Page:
AddictologyIssue 2/2023
Scientific article
Publication Date
Published by / Citation
Bednárová, L., Šimková, Z., Behúnová, A., & Wozny, A. (2023). How does the excise tax affect secondhand smokers and the health consequences of such addiction? Adiktologie, 23(2), 123–136.
Partner Organisation
second-hand smoke
tobacco tax

How does the Excise Tax Affect Secondhand Smokers and the Health Consequences of such Addiction?

INTRODUCTION: Smoking and tobacco products are long-term tolerated and socially accepted in many societies. In some socioeconomic groups and regions, this is considered standard practice. One of the ways to limit not only direct but also secondary smoking is an increase in the tax burden and an effective antismoking campaign. Adults exposed to secondhand smoke have a higher chance of acquiring coronary heart disease, stroke, and lung cancer as they age. Secondhand smoking has significant negative effects on the cardiovascular system and has been related to coronary heart disease and stroke in individuals who are susceptible.

METHODS: The sources of data for this research were publicly available from the World Health Organization (WHO), Office on Smoking and Health, Global Information System on Alcohol and Health (GISAH), Center for Chronic Disease Prevention (CDC), Tax Foundation, and Eurostat. In the paper, selected scientific methods are used (analysis, synthesis, induction, and deduction). For the literature review, Scopus and Web of Science (WoS) were used.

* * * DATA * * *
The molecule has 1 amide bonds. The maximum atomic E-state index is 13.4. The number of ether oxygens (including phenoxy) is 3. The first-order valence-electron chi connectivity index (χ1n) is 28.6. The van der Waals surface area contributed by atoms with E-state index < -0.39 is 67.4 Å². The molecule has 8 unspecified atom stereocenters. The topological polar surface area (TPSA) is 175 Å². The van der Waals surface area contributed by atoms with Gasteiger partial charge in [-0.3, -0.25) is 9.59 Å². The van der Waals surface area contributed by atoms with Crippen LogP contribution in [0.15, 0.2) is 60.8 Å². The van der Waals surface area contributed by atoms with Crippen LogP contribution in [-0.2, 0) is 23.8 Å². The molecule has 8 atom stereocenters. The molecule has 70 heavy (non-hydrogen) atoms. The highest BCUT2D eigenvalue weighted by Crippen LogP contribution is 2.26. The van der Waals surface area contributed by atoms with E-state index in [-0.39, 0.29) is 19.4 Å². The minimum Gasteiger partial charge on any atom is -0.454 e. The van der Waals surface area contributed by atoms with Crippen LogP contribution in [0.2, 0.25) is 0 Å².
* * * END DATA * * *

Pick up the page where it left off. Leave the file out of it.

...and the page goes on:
RESULTS: Based on the information obtained, it can be proven that in countries with a higher tax burden, the consumption of cigarettes has decreased, but the consumption of alternative tobacco products has increased. Eliminating smoking is the only way to fully protect people from secondhand smoke exposure. The damage caused by passive smoking is possible to prevent. Eliminating smoking is the only way, which can to fully protect people from second-hand smoke, thus protecting lives and reducing the cost burden on the health sector.

CONCLUSIONS: In many countries, it was confirmed so that higher tax led to lower consumption of tobacco and cigarettes. With that spectacular tool as a tax, we also can confirm the positive impact on secondhand smokers. For example, we can use information from New Zealand, which earns from Scorecard, scoring 4.63 on a scale of 5 by decreasing using cigarettes because of the high tax level.

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